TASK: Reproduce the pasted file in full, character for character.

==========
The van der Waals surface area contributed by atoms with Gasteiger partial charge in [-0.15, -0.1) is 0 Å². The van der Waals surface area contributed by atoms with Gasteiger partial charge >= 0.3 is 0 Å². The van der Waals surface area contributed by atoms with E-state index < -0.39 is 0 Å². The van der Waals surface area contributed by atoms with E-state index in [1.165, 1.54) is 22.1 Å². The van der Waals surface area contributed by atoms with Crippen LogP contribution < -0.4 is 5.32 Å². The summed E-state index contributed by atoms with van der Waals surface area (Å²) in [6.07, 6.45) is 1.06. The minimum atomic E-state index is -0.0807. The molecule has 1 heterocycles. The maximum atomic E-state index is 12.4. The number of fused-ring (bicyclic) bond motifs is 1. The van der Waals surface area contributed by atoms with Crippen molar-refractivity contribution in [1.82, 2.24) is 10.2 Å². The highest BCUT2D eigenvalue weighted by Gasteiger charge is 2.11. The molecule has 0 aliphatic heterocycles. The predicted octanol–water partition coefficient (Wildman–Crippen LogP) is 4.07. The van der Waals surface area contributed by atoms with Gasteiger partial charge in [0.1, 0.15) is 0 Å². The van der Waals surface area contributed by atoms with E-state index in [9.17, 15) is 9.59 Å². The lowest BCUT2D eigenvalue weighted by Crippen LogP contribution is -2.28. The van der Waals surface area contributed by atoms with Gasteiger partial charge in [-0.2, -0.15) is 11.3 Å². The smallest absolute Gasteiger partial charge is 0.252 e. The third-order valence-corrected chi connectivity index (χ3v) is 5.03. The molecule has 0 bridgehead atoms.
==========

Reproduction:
The van der Waals surface area contributed by atoms with Gasteiger partial charge in [-0.15, -0.1) is 0 Å². The van der Waals surface area contributed by atoms with Gasteiger partial charge >= 0.3 is 0 Å². The van der Waals surface area contributed by atoms with E-state index < -0.39 is 0 Å². The van der Waals surface area contributed by atoms with E-state index in [1.165, 1.54) is 22.1 Å². The van der Waals surface area contributed by atoms with Crippen LogP contribution < -0.4 is 5.32 Å². The summed E-state index contributed by atoms with van der Waals surface area (Å²) in [6.07, 6.45) is 1.06. The minimum atomic E-state index is -0.0807. The molecule has 1 heterocycles. The maximum atomic E-state index is 12.4. The number of fused-ring (bicyclic) bond motifs is 1. The van der Waals surface area contributed by atoms with Crippen molar-refractivity contribution in [1.82, 2.24) is 10.2 Å². The highest BCUT2D eigenvalue weighted by Gasteiger charge is 2.11. The molecule has 0 aliphatic heterocycles. The predicted octanol–water partition coefficient (Wildman–Crippen LogP) is 4.07. The van der Waals surface area contributed by atoms with Gasteiger partial charge in [0.1, 0.15) is 0 Å². The van der Waals surface area contributed by atoms with E-state index in [9.17, 15) is 9.59 Å². The lowest BCUT2D eigenvalue weighted by Crippen LogP contribution is -2.28. The van der Waals surface area contributed by atoms with Gasteiger partial charge in [-0.2, -0.15) is 11.3 Å². The smallest absolute Gasteiger partial charge is 0.252 e. The third-order valence-corrected chi connectivity index (χ3v) is 5.03. The molecule has 0 bridgehead atoms.